Smart Water Magazine
Connecting Waterpeople

'Forever chemical' discovery can aid drinking water treatment

  • 'Forever chemical' discovery can aid drinking water treatment

About the entity

University of California, Riverside
Located on nearly 1,200 scenic acres in Inland Southern California and distinguished by more than 60 years of high-impact research, UCR is a living laboratory for the exploration of issues critical to growing communities.

A discovery by UC Riverside scientists could assist water providers across the nation as they face new federal standards to limit "forever chemical" concentrations in drinking water.

Known by scientists as PFAS, or poly- and perfluoroalkyl substances, forever chemicals have been used in thousands of products, ranging from potato chip bags to fire suppressant foams. However, they are now being phased out because they have leached into groundwater supplies and are linked to certain cancers and other health maladies.

Earlier this year, the U.S. Environmental Protection Agency imposed water quality limits that restrict certain forever chemicals to only 4 parts per trillion in the nation's tap water, spurring water providers to find PFAS cleanup solutions.

A UCR team led by Haizhou Liu, a professor of chemical and environmental engineering, discovered a chemical process that allows high levels of salt normally found in wastewater from water treatment plants to act as a catalyst that facilitates the breakup of PFAS compounds by cleaving the stubbornly strong fluorine-to-carbon bonds.

Normally, salt in wastewater impedes the cleanup of chemical pollutants. This solution to PFAS pollution is detailed in the journal Environmental Science & Technology. The title the study is "Promotive Effects of Chloride and Sulfate on the Near-complete Destruction of Perfluorocarboxylates in Brine via Hydrogen-tuned 185-nm UV Photolysis: Mechanisms and Kinetics."

The work builds on Liu's discovery in 2022 that PFAS compounds can be destroyed in a one-step treatment by irradiating water with short-wavelength ultraviolet light via tuning a process that does not require additional chemicals or leave behind toxic residuals. Both works are protected by patents.

A salty chemical reaction. Credit: Environmental Science & Technology (2024). DOI: 10.1021/acs.est.3c10552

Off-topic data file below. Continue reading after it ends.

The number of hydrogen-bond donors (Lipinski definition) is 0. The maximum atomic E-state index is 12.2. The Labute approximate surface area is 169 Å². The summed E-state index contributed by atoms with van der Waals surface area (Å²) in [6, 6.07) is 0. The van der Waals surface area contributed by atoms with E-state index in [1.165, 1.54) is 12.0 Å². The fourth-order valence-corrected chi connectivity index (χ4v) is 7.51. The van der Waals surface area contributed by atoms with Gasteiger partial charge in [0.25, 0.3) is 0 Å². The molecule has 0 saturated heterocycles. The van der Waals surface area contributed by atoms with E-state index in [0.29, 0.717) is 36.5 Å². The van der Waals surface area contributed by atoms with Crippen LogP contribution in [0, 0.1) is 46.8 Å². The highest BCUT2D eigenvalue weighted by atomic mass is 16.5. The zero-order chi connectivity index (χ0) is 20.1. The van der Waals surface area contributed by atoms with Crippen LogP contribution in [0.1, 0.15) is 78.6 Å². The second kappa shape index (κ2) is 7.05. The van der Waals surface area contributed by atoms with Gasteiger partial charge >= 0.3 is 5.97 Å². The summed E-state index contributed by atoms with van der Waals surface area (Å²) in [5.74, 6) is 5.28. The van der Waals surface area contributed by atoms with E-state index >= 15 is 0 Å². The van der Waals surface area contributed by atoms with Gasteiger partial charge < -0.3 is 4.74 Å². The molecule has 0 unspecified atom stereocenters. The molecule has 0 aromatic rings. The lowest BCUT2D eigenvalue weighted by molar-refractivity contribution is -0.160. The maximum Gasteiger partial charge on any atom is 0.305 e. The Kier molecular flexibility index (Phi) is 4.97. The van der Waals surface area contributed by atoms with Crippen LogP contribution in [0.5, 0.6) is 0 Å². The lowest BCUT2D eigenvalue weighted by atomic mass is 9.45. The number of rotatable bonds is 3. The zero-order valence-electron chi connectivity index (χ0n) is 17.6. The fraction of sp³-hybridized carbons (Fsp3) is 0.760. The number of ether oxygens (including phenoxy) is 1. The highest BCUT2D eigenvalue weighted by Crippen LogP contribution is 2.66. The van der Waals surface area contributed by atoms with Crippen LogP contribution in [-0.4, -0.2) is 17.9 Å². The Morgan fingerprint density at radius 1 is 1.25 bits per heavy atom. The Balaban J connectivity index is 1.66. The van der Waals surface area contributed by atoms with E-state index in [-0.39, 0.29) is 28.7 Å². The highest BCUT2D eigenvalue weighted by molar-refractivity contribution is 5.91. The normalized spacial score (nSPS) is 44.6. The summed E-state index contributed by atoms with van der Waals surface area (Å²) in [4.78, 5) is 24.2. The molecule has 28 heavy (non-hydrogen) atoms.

"We were looking at PFAS with different carbon chains, short chains, and we also looked at salty wastewater that has a high concentration of chloride and sulfate," Liu said. "The results show that the salinity in wastewater acts as a catalyst when receiving the UV light to make this process even more effective and much faster."

Liu said the process is extremely efficient at PFAS destruction because the short-wavelength ultraviolet light (which is distinct from traditional UV light used for water disinfection) is not quenched by undesirable chemicals in the wastewater.

"It not only destructs long-chain PFAS, but also short-chain PFAS that are more difficult to get rid of by traditional separation technologies," Liu said.

The breakthrough by Liu's team is expected to benefit municipal and privately owned water providers that use or plan to use what is known as "ion exchange" technology to separate PFAS compounds from drinking water supplies that create brine waste containing PFAS pollutants.

In ion exchange water treatments, negatively charged PFAS molecules are exchanged with negatively charged ions on the surface of tiny resin beads in large treatment tanks. This causes the PFAS pollutants to glom onto the beads.

Over several months, however, resin beads become ineffective because they get saturated with PFAS molecules. The resin beads can be regenerated and reused by flushing them with saltwater. This creates a brine wastewater with heavily concentrated PFAS pollution that now can be treated with Liu's process.

The utility of Liu's process goes beyond permanently destroying PFAS from ion exchange treatment plants. Brine wastewater containing toxic PFAS is also produced by water treatment technologies that use membrane reverse osmosis filtration technologies. Additionally, landfill leachate wastewater, salty industrial wastewater produced from chemical manufacturing processes that use fluorine polymers, and brackish groundwater impacted by PFAS pollution can be cleansed using the method discovered by Liu and his team.

Subscribe to our newsletter

Topics of interest

The data provided will be treated by iAgua Conocimiento, SL for the purpose of sending emails with updated information and occasionally on products and / or services of interest. For this we need you to check the following box to grant your consent. Remember that at any time you can exercise your rights of access, rectification and elimination of this data. You can consult all the additional and detailed information about Data Protection.